An unprecedented run of success

We've just come back from a short visit to Penrith, where we rang a peal of Cambridge, Yorkshire, Lincolnshire and Rutland with Julia Cater and Nick Tithecott. That makes six peals from six attempts for me, and five out of five for Tina - surely the longest winning streak in my entire handbell-ringing career. It was the first peal in Julia's new house. We rang on her mother's bells, which are a lovely Whitechapel set with three different rings of eight to choose from. We settled on a size 12 ring, the same as Jonathan's light eight that we often ring. It's a nice comfortable size for an eight-bell peal, and we rang a little more quickly than usual: 2h22 for the peal.

Just like our peal of the Nottingham Eight last Saturday, the ringing was extremely good except for a rough lead or two near the end. One day we'll eliminate those rough spots. I called this composition by Rob Lee, which is a popular choice for handbell bands.

5024 Spliced Surprise Major (4 methods)
Robert W Lee

23456  M  W  H  Methods    
---------------------------
43652  -        YYY.YR
56234  -  -     R.RRRRR.(R)
23564     -  -  RY.YYY.
52364        -  NNNNCCC.
35264        -  CCCCNNN.   
---------------------------
5 part, substituting NNN for (R) in one part.

Contains 1408 Rutland, 1280 Yorkshire, 1216 Lincolnshire (N), 1120 Cambridge, with 31 changes of method and all the work of each method for every bell.

It's the calling of Middleton's, with the methods arranged in blocks with very few changes of method. This style of spliced requires thinking in a slightly different way from a composition with a change of method every one or two leads. Positioning the bobs within the whole course of Rutland, and getting the changes between Cambridge and Lincolnshire, is much more like calling a single-method composition. I did it by a combination of following the position of the tenors and working out which place bells I would be at the next bob or at the change of method.

For the first time in a while, we don't have any more peals booked, but we have some ideas. We want to ring a peal of Yorkshire with Angela on an inside pair. After all their practice at calling quarters, we want to ring peals with Tina and Jonathan conducting. Julia wants to ring a peal of 8-spliced. After our success yesterday, we would like to ring with Julia and Nick again. Finally, there's a special project that I will write about in due course.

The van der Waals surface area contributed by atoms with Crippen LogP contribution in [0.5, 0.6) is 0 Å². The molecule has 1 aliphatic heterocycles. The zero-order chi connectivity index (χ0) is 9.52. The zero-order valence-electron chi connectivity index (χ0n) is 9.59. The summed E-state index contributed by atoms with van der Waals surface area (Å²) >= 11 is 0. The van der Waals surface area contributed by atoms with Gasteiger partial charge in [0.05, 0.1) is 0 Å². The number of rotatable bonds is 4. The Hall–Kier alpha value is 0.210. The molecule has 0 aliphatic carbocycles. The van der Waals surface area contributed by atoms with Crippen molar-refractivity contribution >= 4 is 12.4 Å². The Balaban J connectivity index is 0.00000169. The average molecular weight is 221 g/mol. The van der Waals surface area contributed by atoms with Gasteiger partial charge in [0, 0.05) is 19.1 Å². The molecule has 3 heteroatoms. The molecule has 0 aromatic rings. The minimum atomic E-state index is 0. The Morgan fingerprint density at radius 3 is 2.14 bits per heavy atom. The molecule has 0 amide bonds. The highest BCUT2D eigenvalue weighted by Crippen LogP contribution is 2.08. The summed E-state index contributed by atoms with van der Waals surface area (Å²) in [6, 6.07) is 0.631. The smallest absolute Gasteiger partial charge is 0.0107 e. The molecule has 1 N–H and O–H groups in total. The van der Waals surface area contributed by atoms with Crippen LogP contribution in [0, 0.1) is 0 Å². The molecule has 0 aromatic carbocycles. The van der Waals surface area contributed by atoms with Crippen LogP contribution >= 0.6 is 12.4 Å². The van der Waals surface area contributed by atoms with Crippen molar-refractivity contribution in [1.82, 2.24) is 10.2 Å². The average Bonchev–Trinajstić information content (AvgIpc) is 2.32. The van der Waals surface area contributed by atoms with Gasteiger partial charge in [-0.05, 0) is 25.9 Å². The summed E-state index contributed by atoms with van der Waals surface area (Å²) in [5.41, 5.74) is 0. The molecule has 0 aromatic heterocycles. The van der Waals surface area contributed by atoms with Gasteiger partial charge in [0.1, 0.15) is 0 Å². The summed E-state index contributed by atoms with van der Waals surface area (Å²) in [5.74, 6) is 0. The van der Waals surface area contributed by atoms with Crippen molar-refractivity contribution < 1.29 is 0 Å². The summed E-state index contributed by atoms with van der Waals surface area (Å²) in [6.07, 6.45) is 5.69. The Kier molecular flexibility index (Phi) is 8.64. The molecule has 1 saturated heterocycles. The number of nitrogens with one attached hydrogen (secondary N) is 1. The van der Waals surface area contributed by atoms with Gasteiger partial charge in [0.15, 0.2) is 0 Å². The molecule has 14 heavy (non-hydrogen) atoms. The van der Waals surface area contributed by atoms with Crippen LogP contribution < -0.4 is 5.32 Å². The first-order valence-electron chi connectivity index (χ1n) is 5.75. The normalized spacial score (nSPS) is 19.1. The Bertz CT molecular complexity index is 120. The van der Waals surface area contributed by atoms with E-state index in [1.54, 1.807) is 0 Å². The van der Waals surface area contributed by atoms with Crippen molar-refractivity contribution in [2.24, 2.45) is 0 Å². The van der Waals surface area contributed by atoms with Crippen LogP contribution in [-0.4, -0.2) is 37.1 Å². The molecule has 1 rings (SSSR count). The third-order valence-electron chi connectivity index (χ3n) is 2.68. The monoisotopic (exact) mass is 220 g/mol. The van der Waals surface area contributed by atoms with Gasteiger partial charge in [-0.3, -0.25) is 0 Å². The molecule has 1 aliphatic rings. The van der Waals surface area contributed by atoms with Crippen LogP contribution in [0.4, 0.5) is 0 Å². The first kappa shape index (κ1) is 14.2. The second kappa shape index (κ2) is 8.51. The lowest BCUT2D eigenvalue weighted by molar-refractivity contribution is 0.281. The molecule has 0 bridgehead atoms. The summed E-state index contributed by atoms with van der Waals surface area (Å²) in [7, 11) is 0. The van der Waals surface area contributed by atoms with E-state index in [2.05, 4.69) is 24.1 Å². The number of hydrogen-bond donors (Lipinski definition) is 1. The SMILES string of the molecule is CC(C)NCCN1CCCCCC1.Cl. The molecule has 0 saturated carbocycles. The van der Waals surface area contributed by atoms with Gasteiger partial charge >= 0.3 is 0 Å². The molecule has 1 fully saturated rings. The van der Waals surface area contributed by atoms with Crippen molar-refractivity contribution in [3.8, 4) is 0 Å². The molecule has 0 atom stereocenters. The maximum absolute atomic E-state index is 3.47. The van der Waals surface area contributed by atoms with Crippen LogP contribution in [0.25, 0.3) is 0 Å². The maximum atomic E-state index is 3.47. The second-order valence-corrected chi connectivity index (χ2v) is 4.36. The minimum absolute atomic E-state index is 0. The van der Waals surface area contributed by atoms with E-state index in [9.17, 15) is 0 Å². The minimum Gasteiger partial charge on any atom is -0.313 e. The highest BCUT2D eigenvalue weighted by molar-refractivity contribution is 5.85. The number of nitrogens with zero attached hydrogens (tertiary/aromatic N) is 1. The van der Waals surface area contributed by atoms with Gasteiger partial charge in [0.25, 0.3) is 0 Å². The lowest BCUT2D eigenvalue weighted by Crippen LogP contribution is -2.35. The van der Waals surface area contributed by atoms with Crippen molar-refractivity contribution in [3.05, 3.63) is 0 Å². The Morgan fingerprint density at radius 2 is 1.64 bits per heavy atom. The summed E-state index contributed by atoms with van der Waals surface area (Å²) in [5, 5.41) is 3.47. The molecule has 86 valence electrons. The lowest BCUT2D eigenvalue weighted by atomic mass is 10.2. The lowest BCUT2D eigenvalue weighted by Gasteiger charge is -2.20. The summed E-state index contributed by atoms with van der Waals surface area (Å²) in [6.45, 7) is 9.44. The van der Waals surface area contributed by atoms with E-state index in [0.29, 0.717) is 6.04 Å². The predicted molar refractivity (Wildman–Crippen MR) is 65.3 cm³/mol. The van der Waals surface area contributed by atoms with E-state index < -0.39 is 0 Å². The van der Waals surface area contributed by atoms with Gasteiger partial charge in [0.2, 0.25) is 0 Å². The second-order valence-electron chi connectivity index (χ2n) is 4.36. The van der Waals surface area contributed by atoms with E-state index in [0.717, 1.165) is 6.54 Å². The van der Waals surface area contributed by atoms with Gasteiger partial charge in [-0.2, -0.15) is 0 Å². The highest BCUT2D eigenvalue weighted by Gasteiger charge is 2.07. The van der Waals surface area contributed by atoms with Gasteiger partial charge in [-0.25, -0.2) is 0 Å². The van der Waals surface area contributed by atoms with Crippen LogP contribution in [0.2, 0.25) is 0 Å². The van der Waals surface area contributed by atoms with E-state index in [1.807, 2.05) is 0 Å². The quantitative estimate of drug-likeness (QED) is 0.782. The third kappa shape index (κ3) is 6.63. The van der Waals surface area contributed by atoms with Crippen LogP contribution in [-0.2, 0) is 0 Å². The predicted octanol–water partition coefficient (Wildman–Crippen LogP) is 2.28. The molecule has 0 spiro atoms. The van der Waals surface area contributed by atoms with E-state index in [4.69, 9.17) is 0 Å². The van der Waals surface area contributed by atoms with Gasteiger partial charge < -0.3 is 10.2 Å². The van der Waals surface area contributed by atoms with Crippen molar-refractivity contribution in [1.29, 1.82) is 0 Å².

The Nottingham Eight Again

Yesterday we rang a peal of the Nottingham Eight: London, Bristol, Cambridge, Superlative, Glasgow, Cornwall, Lessness and Cassiobury. I called Graham John's one-part all-the-work composition, and it felt like a real achievement to succeed at the first attempt without it turning into a big project. Most of the ringing was excellent - we had a couple of rough leads near the end, but in general it was confident and trouble-free.

In my previous article about the Nottingham Eight on handbells, I didn't definitively answer the question of how many handbell peals there have been. I have now checked the records, and there have been five:

  • 13/6/2001, Caversham (38 Priory Avenue)
    1-2 Bernard F L Groves, 3-4 Graham A C John, 5-6 David C Brown (C), 7-8 Alex F Byrne
  • 11/11/2008, Staines (44 Sidney Road)
    1-2 Muffie King, 3-4 David C Brown, 5-6 Richard A Pearce (C), 7-8 Peter R King
  • 17/10/2013, Islington (9G Highbury Crescent)
    1-2 Peter J Blight, 3-4 Ruth Blackwell, 5-6 Richard A Pearce (C), 7-8 David G Maynard
  • 28/4/2017, Northallerton (19 The Green)
    1-2 Jonathan J F Stokoe, 3-4 Jennifer A Town, 5-6 James W Holdsworth (C), 7-8 Peter J Sanderson
  • 7/4/2018, Glasgow (1 Albany Quadrant)
    1-2 Angela H Deakin, 3-4 Tina R Stoecklin, 5-6 Jonathan S Frye, 7-8 Simon J Gay (C)

They were all the Graham John composition, except the one in Northallerton which was a Don Morrison composition.

There's a long way to go before the Nottingham Eight catches up with the Standard Eight on handbells. This is probably because Glasgow is quite difficult on handbells.

We've been discussing the Pickled Egg methods - Cornwall and Lessness are in Simon Linford's selection, but Glasgow and Cassiobury aren't. We found Cornwall a little slippery. It's possible to get out of step with the dodging at the front / hunting at the back and vice versa, and then it's useful to have the treble confirming which is which; as usual, Angela helped us out a few times. Lessness and Cassiobury have some points of similarity, in that the double dodges in 3-4 are in the same place in both methods, which means that they are also in the same position relative to the four-pull dodges at the back.